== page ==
Please use this identifier to cite or link to this item: http://hdl.handle.net/2122/5205
AuthorsPesci, A.* 
Casula, G.* 
Loddo, F.* 
Cenni, N.* 
Bianchi, M.G.* 
Teza, G.* 
TitleTHE ASSOGEO GPS NETWORK TO MONITOR SURFACE VARIATION IN THE EMILIA ROMAGNA REGION (NORTH-CENTRAL ITALY): DATA MANAGEMENT, PRODUCTS AND PRELIMINARY RESULTS
Issue Date2009
Series/Report no.2009
97
URIhttp://hdl.handle.net/2122/5205
KeywordsGPS Permanent Network
Subsidence
Subject Classification04. Solid Earth::04.03. Geodesy::04.03.07. Satellite geodesy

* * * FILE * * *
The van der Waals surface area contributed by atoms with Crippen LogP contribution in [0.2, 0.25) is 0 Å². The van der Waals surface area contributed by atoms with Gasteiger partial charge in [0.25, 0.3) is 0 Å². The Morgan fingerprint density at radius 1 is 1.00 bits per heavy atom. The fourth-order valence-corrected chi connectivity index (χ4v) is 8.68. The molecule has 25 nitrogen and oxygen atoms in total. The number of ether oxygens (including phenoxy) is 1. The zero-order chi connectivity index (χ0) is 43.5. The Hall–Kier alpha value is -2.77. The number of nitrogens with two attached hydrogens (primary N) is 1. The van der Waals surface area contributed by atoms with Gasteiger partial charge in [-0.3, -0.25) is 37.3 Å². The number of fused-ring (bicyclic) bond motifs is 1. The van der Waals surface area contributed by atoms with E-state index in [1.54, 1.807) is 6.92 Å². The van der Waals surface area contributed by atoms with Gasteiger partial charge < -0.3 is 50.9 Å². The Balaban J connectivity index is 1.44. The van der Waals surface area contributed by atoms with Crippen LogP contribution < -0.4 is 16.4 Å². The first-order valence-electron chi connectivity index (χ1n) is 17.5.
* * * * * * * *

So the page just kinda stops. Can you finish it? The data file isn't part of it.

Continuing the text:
AbstractThe global positioning system (GPS), in both static and kinematic modes, allows a highly accurate measurement of point coordinates and therefore is widely used for monitoring both slow and fast surface deformations. The information provided by a GPS network can be used at the regional scale, to evaluate tectonic and seismogenic structure evolutions [Hunstad et al., 1999; Pietrantonio and Riguzzi, 2004], such as the estimation of deformation rates in the central Apennine chain [Pesci and Teza, 2007], or at larger scale, to monitor gravitational macroscopic effects due to, for example, rock-mass collapses, landslide activations or other instabilities [Mora et al., 2003; Tzenkov and Gospodinov, 2003; Squarzoni et al., 2005]. The accuracies of GPS measurements are generally a few millimeters for the horizontal coordinate components and sub-centimeters for the vertical ones. In fact, the elevation is highly influenced by atmospheric perturbations, involving zenith delays, which are difficult to be completely removed by means of data modeling. When referring to high accuracy, GPS surveying implies the precise measurements of the vectors between two or more receivers (baselines), the so-called relative positioning: data can be acquired on static and rapid-static conditions, which require GPS stations to be stationary. Several permanent GPS stations continuously operate on the Italian territory, belonging to different institutes like IGS (International GPS Service), EUREF (European Reference Frame), ASI (Agenzia Spaziale Italiana), INGV (Istituto Nazionale di Geofisica e Vulcanologia) and others [Serpelloni et al. 2006; Falco et al., 2007; Devoti et al., 2008]. Due to the high efficiency of this surveying methodology, in the last few years, the number of GPS permanent stations has rapidly increased and continues to expand; the Earth Science Department of Siena University, for example, installed 8 new stations in 2003 to study the tectonic processes in the Central-Northern Apennines [Cenni et al., 2004]. Also private GPS networks planned for commercial civil proposal exist; in particular the ASSOGEO s.r.l (Italian Trimble provider), established a dense GPS network for real time positioning by means of the VRS (Virtual Reference Station) concept [Hu et al., 2003] and work is still in progress to cover the whole Italian territory with a mean size of about 20-50 km.
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